Kid with Care
by Ken Potts
Posted: November 24, 2019
Deal openly, honestly with conflict
My Dad loved to kid. His five children soon learned that kidding was one of his favorite, and most frequent, ways of saying "I love you."
To this day, 46 years after his death, we can still remember those special family times when Dad found a particularly funny way to tease one or the other of us.
Actually, we've kept this family tradition alive with each other and with our own children.
We kids, now adults, still do more than a bit of kidding and teasing with each other. In each of our families the tradition continues as well. And though each of us and each of our families are unique, I can still pick out my Dad's contribution to the family verbal play that takes place whenever we get together.
As we've gotten older, however, we have also found that we missed something in our relationship with our father. We've realized that his kidding and teasing was too often the only way he knew how to say "I love you."
For whatever reason, he found it difficult to put his feelings into words. And sometimes we kids just needed to hear those words, to have him simply say "I love you" rather than have to hear it between the laughs.
We've also become aware that kidding and teasing was also the only way he knew how to tell us he was frustrated or angry with us.
Dealing openly and honestly with conflict, in fact, was a skill our father did not seem to have. And it has become one which each of his children has subsequently had to learn.
It's not that we kids would have welcomed a clearer expression of these feelings, but we would have at least learned more about how to deal with them. And if he had, in fact, developed some healthy conflict resolution skills, he could have passed these along to us and saved us all some remedial relational education.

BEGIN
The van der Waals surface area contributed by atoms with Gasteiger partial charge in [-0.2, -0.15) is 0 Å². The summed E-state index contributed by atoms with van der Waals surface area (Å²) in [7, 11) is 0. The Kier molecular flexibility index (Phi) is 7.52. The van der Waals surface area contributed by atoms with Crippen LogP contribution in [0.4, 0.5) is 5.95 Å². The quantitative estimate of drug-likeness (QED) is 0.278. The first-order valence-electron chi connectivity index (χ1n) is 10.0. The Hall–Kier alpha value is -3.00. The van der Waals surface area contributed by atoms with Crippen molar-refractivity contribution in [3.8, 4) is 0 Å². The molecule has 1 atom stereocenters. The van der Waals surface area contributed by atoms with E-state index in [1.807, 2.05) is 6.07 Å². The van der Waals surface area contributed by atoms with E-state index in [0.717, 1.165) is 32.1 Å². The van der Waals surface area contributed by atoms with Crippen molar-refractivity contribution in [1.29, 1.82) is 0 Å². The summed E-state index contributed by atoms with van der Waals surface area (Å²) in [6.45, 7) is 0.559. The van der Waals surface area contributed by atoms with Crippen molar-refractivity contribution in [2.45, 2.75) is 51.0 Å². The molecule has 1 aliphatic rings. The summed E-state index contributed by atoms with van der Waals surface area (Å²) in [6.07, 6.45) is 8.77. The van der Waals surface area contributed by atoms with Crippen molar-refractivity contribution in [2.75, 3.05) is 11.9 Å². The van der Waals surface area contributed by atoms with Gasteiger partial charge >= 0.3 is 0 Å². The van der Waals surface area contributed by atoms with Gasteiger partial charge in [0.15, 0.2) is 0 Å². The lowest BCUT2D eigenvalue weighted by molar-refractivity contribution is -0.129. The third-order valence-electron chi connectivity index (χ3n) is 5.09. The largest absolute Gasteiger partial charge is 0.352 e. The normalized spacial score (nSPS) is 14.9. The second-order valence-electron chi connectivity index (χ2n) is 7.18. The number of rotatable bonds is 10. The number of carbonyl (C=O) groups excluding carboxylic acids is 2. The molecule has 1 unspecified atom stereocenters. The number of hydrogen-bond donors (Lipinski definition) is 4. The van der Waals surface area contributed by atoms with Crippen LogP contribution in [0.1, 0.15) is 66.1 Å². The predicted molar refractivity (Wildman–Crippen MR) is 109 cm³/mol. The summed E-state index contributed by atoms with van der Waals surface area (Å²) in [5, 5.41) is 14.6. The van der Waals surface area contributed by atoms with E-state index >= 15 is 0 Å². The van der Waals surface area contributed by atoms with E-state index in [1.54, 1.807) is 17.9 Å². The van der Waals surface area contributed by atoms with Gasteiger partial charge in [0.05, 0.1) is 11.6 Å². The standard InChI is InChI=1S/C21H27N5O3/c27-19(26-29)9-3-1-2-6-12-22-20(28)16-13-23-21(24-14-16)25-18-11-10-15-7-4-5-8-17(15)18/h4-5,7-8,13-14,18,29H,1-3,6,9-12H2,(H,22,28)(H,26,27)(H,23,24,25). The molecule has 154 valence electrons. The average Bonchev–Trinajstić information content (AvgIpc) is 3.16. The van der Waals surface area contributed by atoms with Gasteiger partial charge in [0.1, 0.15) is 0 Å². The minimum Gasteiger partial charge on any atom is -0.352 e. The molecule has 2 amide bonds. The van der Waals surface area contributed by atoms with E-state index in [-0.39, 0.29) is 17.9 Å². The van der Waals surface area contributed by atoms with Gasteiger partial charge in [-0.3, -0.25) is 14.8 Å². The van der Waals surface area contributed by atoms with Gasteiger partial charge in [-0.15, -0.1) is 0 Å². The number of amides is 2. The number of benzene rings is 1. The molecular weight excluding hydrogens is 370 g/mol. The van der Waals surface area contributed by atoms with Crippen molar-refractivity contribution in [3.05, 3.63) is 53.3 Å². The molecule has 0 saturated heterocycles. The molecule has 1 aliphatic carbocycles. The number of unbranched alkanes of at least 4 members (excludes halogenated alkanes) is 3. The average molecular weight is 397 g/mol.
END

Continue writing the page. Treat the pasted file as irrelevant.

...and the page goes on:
There is yet a third thing we've learned about the kidding and teasing that was so much a part of our growing up.
Such verbal play can easily be misinterpreted as criticism or hostility. This is especially true for those of us who grew up in families where there wasn't any kidding, or where kidding actually was a mask for criticism or hostility.
Looks like what started out as a fond remembrance of Dad has wound up as a cautionary tale about the use and misuse of kidding and teasing.
It seems that 1.) when it takes the place of clear and frequent messages of love and affection, 2.) when it is a way to express criticism or hostility while avoiding healthy conflict resolution, or 3.) when it can be misinterpreted by the person being kidded or teased, it can be a less than positive part of family life.
That doesn't mean we shouldn't enjoy such humor in our lives together. It does mean, however, that we should kid with care.
Dr. Ken Potts is on the staff of SamaraCare Counseling Center in Naperville and Downers Grove, Illinois.• E-mail the author (gro.gnilesnuoceracaramas@sttopk*) • Author's website (personal or primary**)
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